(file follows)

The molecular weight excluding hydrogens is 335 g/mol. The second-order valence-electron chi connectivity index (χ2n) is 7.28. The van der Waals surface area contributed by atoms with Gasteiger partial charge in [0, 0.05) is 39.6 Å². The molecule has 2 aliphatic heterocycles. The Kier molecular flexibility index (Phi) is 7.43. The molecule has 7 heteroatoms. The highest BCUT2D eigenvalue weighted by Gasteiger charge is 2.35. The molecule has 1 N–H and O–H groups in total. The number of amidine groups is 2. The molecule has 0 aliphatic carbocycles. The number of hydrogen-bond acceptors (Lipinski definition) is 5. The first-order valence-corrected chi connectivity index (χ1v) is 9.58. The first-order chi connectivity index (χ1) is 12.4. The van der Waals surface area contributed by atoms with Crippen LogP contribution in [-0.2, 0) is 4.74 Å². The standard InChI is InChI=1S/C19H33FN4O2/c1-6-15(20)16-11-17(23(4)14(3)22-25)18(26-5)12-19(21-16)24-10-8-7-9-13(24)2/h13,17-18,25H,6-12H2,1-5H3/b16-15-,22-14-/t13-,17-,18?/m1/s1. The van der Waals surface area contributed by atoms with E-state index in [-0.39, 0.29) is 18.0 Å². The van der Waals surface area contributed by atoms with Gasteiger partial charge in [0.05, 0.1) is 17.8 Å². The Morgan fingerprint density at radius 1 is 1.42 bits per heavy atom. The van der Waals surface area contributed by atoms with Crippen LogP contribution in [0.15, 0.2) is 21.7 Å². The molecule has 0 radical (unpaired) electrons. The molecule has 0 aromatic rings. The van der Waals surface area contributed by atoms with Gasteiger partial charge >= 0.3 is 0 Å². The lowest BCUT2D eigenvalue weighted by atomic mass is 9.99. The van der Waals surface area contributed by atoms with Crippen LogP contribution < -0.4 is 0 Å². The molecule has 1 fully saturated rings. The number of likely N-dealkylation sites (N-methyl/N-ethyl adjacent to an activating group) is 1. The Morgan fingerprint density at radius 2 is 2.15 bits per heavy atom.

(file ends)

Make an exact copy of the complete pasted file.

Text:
The molecular weight excluding hydrogens is 335 g/mol. The second-order valence-electron chi connectivity index (χ2n) is 7.28. The van der Waals surface area contributed by atoms with Gasteiger partial charge in [0, 0.05) is 39.6 Å². The molecule has 2 aliphatic heterocycles. The Kier molecular flexibility index (Phi) is 7.43. The molecule has 7 heteroatoms. The highest BCUT2D eigenvalue weighted by Gasteiger charge is 2.35. The molecule has 1 N–H and O–H groups in total. The number of amidine groups is 2. The molecule has 0 aliphatic carbocycles. The number of hydrogen-bond acceptors (Lipinski definition) is 5. The first-order valence-corrected chi connectivity index (χ1v) is 9.58. The first-order chi connectivity index (χ1) is 12.4. The van der Waals surface area contributed by atoms with Crippen LogP contribution in [-0.2, 0) is 4.74 Å². The standard InChI is InChI=1S/C19H33FN4O2/c1-6-15(20)16-11-17(23(4)14(3)22-25)18(26-5)12-19(21-16)24-10-8-7-9-13(24)2/h13,17-18,25H,6-12H2,1-5H3/b16-15-,22-14-/t13-,17-,18?/m1/s1. The van der Waals surface area contributed by atoms with E-state index in [-0.39, 0.29) is 18.0 Å². The van der Waals surface area contributed by atoms with Gasteiger partial charge in [0.05, 0.1) is 17.8 Å². The Morgan fingerprint density at radius 1 is 1.42 bits per heavy atom. The van der Waals surface area contributed by atoms with Crippen LogP contribution in [0.15, 0.2) is 21.7 Å². The molecule has 0 radical (unpaired) electrons. The molecule has 0 aromatic rings. The van der Waals surface area contributed by atoms with Gasteiger partial charge >= 0.3 is 0 Å². The lowest BCUT2D eigenvalue weighted by atomic mass is 9.99. The van der Waals surface area contributed by atoms with Crippen LogP contribution < -0.4 is 0 Å². The molecule has 1 fully saturated rings. The number of likely N-dealkylation sites (N-methyl/N-ethyl adjacent to an activating group) is 1. The Morgan fingerprint density at radius 2 is 2.15 bits per heavy atom.